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Ron Cherry: A ‘69 El Camino that’s ready for snow

Ron Cherry
The third-generation El Camino (1968-1972) used a Chevelle station wagon frame and front group. The dual “power bump” hood came with the SS396 model in 1968 and 1969. Chevy never made an SS427 El Camino.
Photo by Ron Cherry |

Before any Chevrolet enthusiast says that there was never an El Camino four-wheel-drive, remember while Ford never put a 350 CID Chevy engine in their Deuce coupes, there are a lot of Deuces out there with those mills. Modification is a hot rodder’s middle name. The key is whether it was done right, is a sanitary job, or not. And Richard and Jackie Mayer’s ‘69 El Camino is sanitary.

The story begins with Jackie’s first husband, Howard. They owned a gas station in Tahoe that also had a mini wrecking yard of abandoned cars. In 1973, she bought a ‘69 El Camino SS396 in Sacramento. With power steering and brakes, as well as air conditioning and a tilt steering wheel, it was a fun vehicle. However, having a four-wheel-drive when living in Tahoe is not optional. So Howard decided to make the El Camino a four-wheeler. He took the running gear out of a ‘70 Blazer he had in the yard and put it in the El Camino. Although he kept the El Camino frame, he used the Blazer suspension, Turbo 400 auto transmission, transfer case, and front and rear differentials. The modified El Camino had enough ground clearance to handle Tahoe snow and the 390 HP 427 CID engine from a ‘69 Vette that he dropped in it gave it plenty of power. He did the job right and the El Camino did well in the snow. After he and Jackie divorced, Howard kept the El Camino.

Fast forward to 2013. Howard had moved to Joshua Tree, in the Southern California desert. He passed away that year and Jackie went to help with the funeral. There, baking in the hot sun, was the ‘69 El Camino. Howard had blown the trans in 1993 and had simply parked it. Time and weather had not been kind to it. The engine no longer ran. Desert winds had sandblasted the paint, all the windows were no longer transparent and the interior was completely shot.

“The headliner was hanging down and the dash was melted from the heat,” Richard recalled. “It was a mess. If you’d have seen it, you wouldn’t have wanted it.”

When Jackie found that it was still registered in her name, she discussed it with Richard.

“When she told me about the 427 engine, I wanted it,” he said. So he arranged to have it hauled up to Grass Valley.

To say it was a project car would be an understatement.

“Both the quarter panels and the front fenders as well as the tailgate were too rusted to fix,” Richard said. “I had to replace them.”

Darrell Lenox from Lenox Mufflers helped him weld in the quarter panels, as well as the mufflers. After some serious body work, Richard had it repainted in PPG Black, which says something about the quality of the body work. All the chrome had suffered too much from the desert winds for repair and Richard replaced all of it as well as the pitted glass. Inside, he installed a completely new interior kit, adding an AM/FM/CD for modern sounds.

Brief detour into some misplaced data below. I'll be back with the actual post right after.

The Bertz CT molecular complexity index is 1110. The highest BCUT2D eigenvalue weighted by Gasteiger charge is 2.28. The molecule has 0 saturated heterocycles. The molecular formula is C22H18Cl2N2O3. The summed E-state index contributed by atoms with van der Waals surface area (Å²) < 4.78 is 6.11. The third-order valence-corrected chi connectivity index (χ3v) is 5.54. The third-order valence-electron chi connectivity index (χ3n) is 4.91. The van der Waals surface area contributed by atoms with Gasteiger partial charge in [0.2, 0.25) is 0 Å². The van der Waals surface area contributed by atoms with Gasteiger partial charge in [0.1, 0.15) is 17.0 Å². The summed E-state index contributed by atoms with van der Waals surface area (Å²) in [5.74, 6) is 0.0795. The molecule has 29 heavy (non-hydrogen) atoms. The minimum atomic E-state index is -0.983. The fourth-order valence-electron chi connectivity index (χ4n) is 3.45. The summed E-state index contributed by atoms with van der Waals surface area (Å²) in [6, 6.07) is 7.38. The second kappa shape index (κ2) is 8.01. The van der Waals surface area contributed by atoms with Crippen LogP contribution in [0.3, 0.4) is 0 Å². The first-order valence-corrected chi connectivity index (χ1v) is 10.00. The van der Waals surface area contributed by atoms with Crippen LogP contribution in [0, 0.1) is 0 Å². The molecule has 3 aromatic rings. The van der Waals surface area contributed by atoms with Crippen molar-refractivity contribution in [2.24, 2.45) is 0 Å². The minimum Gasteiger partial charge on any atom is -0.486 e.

Richard had the big-block Chevy engine gone through, basically keeping it stock except for a hotter cam, and Mel’s Transmission rebuilt the auto trans. B & F Auto Air swapped out the factory A/C for a modern Vintage unit. Since it had drum brakes all around and did not stop well, Richard installed discs in front. To help getting in and out of the El Camino, he put on nerf bars, tubular bars that mount just below both doors. After a lot of searching for wheels that would fit the 6-lug hubs, he located Flexx Offroad wheels that would and they looked great. After about a year of hard work and with a lot of help from friend Don Cubic, the El Camino was again roadworthy.

Since the El Camino was finished, Richard and Jackie have mainly driven around town and to shows in NorCal. It has often been seen at Cars and Coffee, which occurs every Saturday morning from 8 ‘til 10 in the K-Mart parking lot off McKnight Way in Grass Valley. Richard said that Jackie does drive it, but “not too much.” And both of them keep it on-road rather than off.

“I don’t want to mess up the paint job,” he said. “Too much time and money in it. One off-road trip could take it out.”

Although Grass Valley does not see a lot of snow, especially in the last few years, Richard and Jackie are ready. They have an ultra-rare ‘69 SS427 El Camino four-wheel-drive that survived the deep snows of Lake Tahoe and will have no problem around here. Perhaps if Chevrolet had built such an option for their El Caminos, they would still be made today.

Ron Cherry’s four books, including the Morg Mahoney detective series, are available on Kindle and in print copy at Amazon. His latest is a Celtic saga, Three Legs of the Cauldron. For more about his writing, go to http://www.rlcherry.com.

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